Figure 2. A model of socially and historically situated action (from Engeström 1987).
The situated view of entrepreneurial action is becoming more common in entrepreneurship studies. Sarasvathy (2001) describes entrepreneurship as a form of open-ended design work grounded in personal identity and network position. A number of authors use Giddens’ structuration theory to theorize issues of social embeddedness (Jack and Anderson 2002) and opportunity identification (Chiasson and Saunders 2005), with others more broadly invoking the linguistic turn to situate entrepreneurship within ongoing discourses (Hjorth and Steyaert 2004). A recent special issue in Entrepreneurship Theory & Practice on ‘alternative perspectives in entrepreneurship research’ explicitly encourages a step away from the dominant functionalist paradigm, with its emphasis on predefined goals and objective measurements, since such a view “tends to write individuals out of the story … and ignores the emotion and personal angst of entrepreneurs” (Jennings et al. 2005: 147; see also Steyaert and Katz 2004).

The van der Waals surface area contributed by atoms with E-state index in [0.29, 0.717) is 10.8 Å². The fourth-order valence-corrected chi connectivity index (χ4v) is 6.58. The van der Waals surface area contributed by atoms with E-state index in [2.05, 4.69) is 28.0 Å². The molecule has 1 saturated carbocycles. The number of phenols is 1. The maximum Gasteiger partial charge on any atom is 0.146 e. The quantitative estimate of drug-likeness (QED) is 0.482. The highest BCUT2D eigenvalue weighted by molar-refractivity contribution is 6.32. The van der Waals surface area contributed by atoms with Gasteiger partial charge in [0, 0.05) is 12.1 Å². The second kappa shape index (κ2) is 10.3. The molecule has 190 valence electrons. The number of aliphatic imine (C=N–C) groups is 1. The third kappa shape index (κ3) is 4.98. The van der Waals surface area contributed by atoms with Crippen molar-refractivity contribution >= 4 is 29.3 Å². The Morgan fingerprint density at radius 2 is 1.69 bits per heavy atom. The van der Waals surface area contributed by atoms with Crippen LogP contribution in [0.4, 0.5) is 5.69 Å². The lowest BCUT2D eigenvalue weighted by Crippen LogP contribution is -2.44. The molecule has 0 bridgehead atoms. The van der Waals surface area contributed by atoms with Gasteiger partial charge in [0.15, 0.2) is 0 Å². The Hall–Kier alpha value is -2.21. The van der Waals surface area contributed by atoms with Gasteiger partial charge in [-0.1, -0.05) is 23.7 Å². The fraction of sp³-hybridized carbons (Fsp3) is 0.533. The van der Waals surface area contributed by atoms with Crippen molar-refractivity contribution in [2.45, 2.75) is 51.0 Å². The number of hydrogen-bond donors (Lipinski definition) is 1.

As seen above, both causal and situated perspectives are represented in entrepreneurship studies, with the overwhelming majority of studies belonging to the first category. There is also a tendency within the latter category to focus on situations to the detriment of individual initiative and agency. Hence there is a need for studies that view entrepreneurial action as situated practice, while retaining focus on the entrepreneur as a reflexive and strategically thinking subject.
The purpose of this thesis is to develop a model that explains venture creation and development in terms of entrepreneurial action. As opposed to behavior, entrepreneurial action is taken to be reflexive and always taking place in relation to specific situations and a broader social and historical context. A theory of entrepreneurial action that builds on the entrepreneur as a reflexive and engaged subject should consequently describe how entrepreneurs experience and conceptualize their actions as they create and develop their ventures.